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House of Representatives Practice, 6th edition – HTML version

14 - Control and conduct of debate

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The term ‘debate’ is a technical one meaning the argument for and against a question. In practice, the proceedings between a Member moving a motion (including the moving of the motion)1 and the ascertainment by the Chair of the decision of the House constitute a debate. A decision may be reached without debate. In addition, many speeches by Members which are part of the normal routine of the House are excluded from the definition of debate, because there is no motion before the House. These include the asking and answering of questions, ministerial statements, matters of public importance, Members’ statements and personal explanations. However, the word ‘debate’ is often used more loosely, to cover all words spoken by Members during House proceedings.

It is by debate that the House performs one of its more important roles, as emphasised by Redlich:

Without speech the various forms and institutions of parliamentary machinery are destitute of importance and meaning. Speech unites them into an organic whole and gives to parliamentary action self-consciousness and purpose. By speech and reply expression and reality are given to all the individualities and political forces brought by popular election into the representative assembly. Speaking alone can interpret and bring out the constitutional aims for which the activity of parliament is set in motion, whether they are those of the Government or those which are formed in the midst of the representative assembly. It is in the clash of speech upon speech that national aspirations and public opinion influence these aims, reinforce or counteract their strength. Whatever may be the constitutional and political powers of a parliament, government by means of a parliament is bound to trust to speech for its driving power, to use it as the main form of its action.2

The effectiveness of the debating process in Parliament has been seen as very much dependent on the principle of freedom of speech. Freedom of speech in the Parliament is guaranteed by the Constitution,3 and derives ultimately from the United Kingdom Bill of Rights of 1688.4 The privilege of freedom of speech was won by the British Parliament only after a long struggle to gain freedom of action from all influence of the Crown, courts of law and Government. As Redlich said:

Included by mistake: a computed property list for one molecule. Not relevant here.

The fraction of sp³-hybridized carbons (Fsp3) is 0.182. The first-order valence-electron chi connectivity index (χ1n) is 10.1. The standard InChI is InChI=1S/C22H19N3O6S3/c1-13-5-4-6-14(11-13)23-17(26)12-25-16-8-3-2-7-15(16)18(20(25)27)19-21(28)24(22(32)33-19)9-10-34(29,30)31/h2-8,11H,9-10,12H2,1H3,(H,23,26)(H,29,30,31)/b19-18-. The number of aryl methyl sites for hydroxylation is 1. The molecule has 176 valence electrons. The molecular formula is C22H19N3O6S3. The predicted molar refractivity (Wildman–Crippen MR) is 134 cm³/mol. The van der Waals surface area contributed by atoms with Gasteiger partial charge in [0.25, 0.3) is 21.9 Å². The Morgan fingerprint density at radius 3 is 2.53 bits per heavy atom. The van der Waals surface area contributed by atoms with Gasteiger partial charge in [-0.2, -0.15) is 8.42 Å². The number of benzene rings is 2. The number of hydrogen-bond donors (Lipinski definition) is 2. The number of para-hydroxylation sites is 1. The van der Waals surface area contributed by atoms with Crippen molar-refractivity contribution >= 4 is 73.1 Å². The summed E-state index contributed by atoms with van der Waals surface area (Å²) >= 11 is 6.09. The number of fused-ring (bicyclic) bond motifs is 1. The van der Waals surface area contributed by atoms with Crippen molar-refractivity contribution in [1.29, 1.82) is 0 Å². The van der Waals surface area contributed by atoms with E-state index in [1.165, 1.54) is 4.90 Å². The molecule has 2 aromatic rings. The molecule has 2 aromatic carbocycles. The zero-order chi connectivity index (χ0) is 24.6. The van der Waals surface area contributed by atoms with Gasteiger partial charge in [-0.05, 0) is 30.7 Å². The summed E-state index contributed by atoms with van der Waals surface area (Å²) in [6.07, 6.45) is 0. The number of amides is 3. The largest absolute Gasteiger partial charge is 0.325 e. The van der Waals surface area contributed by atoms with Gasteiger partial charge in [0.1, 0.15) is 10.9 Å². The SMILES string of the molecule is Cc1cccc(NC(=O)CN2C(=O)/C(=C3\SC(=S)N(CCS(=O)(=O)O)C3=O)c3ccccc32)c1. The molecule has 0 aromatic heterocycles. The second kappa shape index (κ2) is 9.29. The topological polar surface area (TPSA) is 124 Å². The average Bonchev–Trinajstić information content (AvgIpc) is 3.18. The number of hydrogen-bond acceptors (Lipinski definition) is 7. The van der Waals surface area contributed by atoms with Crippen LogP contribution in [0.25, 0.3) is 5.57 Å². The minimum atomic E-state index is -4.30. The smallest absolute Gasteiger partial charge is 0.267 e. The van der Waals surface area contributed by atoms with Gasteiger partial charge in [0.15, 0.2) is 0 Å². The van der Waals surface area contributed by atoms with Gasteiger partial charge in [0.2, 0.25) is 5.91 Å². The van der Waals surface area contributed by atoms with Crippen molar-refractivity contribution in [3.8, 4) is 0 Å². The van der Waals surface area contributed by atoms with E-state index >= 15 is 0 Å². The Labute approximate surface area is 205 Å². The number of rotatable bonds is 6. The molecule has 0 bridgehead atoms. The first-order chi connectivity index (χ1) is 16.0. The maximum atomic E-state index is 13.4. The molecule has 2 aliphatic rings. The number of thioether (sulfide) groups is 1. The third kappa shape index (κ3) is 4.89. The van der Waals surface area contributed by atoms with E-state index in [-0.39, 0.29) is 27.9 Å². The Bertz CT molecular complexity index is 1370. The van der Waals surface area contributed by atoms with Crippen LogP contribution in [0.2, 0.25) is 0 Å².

…it was never a fight for an absolute right to unbridled oratory …From the earliest days there was always strict domestic discipline in the House and strict rules as to speaking were always enforced …the principle of parliamentary freedom of speech is far from being a claim of irresponsibility for members; it asserts a responsibility exclusively to the House where a member sits, and implies that this responsibility is really brought home by the House which is charged with enforcing it.5

The Speaker plays an important role in the control and conduct of debate through the power and responsibilities vested in the Chair by the House in its rules and practice. The difficulties of maintaining control of debate, and reconciling the need for order with the rights of Members, ‘requires a conduct, on the part of the Speaker, full of resolution, yet of delicacy …’.6

Manner and right of speech

Rules governing content of speeches

Interruptions to Members speaking

Curtailment of speeches and debate

Powers of Chair to enforce order